for a range of character, anecdote and detail that is Dickensian [in scope]

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Irelia20150604

Senior Member
Chinese
The quotation comes from Samuel Pepys - The Last of Pepys's Diary

Quotation: On this day in 1669, Samuel Pepys regretfully made the final entry in his nine-and-a-half-year diary, citing his deteriorating eyes as cause. Begun when he was a struggling young civil servant, Pepys's diary covers the beginnings of his rise to wealth and influence in Restoration England. It is praised not just as a priceless historical document but for a range of character, anecdote and detail that is Dickensian in scope, and just as readable.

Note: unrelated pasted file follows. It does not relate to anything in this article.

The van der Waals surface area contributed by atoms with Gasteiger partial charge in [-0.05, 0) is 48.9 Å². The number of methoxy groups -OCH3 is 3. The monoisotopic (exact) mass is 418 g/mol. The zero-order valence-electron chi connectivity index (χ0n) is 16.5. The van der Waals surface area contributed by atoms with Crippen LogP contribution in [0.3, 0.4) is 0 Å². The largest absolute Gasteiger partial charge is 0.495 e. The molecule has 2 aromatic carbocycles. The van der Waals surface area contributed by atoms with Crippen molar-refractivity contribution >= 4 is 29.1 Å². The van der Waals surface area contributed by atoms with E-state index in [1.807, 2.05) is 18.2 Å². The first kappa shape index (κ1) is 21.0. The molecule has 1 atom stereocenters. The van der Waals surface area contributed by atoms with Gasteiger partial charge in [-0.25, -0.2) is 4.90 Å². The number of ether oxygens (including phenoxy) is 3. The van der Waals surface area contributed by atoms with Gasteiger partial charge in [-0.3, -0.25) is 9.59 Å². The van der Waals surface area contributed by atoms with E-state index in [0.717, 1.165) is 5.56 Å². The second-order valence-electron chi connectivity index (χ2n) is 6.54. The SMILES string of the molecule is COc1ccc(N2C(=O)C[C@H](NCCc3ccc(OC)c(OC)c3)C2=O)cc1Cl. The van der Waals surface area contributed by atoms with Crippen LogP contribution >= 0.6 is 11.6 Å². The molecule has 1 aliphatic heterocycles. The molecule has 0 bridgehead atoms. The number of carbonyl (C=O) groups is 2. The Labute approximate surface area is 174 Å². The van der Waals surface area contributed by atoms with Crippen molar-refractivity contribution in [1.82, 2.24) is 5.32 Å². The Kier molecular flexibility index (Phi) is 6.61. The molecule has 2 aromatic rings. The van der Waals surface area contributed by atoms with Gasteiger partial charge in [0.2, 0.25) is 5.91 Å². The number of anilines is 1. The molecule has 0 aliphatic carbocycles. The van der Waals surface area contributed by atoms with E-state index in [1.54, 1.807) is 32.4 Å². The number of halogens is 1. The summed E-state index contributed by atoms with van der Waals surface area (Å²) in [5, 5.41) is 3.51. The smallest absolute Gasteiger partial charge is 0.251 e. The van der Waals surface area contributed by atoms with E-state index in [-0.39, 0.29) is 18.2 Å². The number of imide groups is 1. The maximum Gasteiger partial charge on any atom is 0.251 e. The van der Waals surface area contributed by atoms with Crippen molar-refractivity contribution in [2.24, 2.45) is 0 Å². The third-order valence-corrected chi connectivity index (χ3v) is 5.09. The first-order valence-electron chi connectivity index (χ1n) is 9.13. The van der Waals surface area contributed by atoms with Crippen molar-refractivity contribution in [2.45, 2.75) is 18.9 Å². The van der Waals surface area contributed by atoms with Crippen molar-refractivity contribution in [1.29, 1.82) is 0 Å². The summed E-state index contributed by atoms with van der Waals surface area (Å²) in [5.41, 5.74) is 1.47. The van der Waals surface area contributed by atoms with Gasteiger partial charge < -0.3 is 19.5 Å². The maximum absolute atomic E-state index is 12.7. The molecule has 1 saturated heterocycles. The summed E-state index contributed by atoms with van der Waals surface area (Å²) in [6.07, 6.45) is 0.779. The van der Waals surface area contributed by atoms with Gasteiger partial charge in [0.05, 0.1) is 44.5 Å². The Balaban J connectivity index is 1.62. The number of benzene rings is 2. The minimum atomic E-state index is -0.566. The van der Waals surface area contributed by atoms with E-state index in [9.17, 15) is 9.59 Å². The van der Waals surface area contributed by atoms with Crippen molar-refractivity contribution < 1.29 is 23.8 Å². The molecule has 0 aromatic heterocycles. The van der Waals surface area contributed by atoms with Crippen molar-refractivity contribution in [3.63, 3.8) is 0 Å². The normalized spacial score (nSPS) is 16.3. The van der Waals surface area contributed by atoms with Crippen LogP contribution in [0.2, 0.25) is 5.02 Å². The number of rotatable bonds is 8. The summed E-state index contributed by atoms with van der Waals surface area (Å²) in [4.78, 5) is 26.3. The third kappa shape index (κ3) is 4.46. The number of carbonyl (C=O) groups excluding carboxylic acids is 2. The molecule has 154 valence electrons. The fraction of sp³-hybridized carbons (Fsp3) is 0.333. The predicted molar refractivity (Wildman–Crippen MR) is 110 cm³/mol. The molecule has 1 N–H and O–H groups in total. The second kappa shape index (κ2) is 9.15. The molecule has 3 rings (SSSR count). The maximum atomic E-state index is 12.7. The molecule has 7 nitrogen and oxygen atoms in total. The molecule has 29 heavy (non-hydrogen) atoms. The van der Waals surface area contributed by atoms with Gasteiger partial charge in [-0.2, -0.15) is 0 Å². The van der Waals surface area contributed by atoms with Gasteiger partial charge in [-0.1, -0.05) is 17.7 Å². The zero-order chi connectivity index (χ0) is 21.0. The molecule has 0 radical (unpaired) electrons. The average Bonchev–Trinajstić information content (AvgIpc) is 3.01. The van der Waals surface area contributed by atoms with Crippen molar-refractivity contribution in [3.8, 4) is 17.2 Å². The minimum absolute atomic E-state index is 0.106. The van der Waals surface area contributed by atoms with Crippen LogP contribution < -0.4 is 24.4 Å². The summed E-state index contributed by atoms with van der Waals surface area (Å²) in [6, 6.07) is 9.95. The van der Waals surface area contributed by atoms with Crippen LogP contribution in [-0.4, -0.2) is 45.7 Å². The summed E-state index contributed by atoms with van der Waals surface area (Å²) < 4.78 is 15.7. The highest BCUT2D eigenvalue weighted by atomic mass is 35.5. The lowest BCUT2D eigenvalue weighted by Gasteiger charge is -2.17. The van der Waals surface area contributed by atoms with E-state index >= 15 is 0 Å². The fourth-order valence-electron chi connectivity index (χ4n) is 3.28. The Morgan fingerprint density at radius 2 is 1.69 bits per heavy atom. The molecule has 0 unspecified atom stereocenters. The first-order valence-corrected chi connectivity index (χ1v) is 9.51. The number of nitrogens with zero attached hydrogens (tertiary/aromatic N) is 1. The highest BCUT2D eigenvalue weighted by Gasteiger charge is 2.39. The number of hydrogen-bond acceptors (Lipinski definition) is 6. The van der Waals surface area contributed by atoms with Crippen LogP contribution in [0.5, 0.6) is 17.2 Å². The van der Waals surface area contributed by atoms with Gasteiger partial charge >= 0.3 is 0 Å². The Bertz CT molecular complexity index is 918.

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Hi everyone! I don't quite understand the "in scope" here. I try to interpret it as below. Is it correct?

scope => 1. extent, limit or range of view, outlook, etc.
for a range of character, anecdote and detail that is Dickensian => for as wide a range of character, anecdote and detail as Charles Dickens' work has.
 
  • Irelia20150604

    Senior Member
    Chinese
    Hmmm...On reviewing the thread, I have another question about the sentence. I hope I'm not violating the rules....
    It is praised not just as a priceless historical document but for a range of character, anecdote and detail that is Dickensian in scope, and just as readable.
    Does "just as readable" mean "Pepys's diary is just as readable as Charles Dickens' work"?
     
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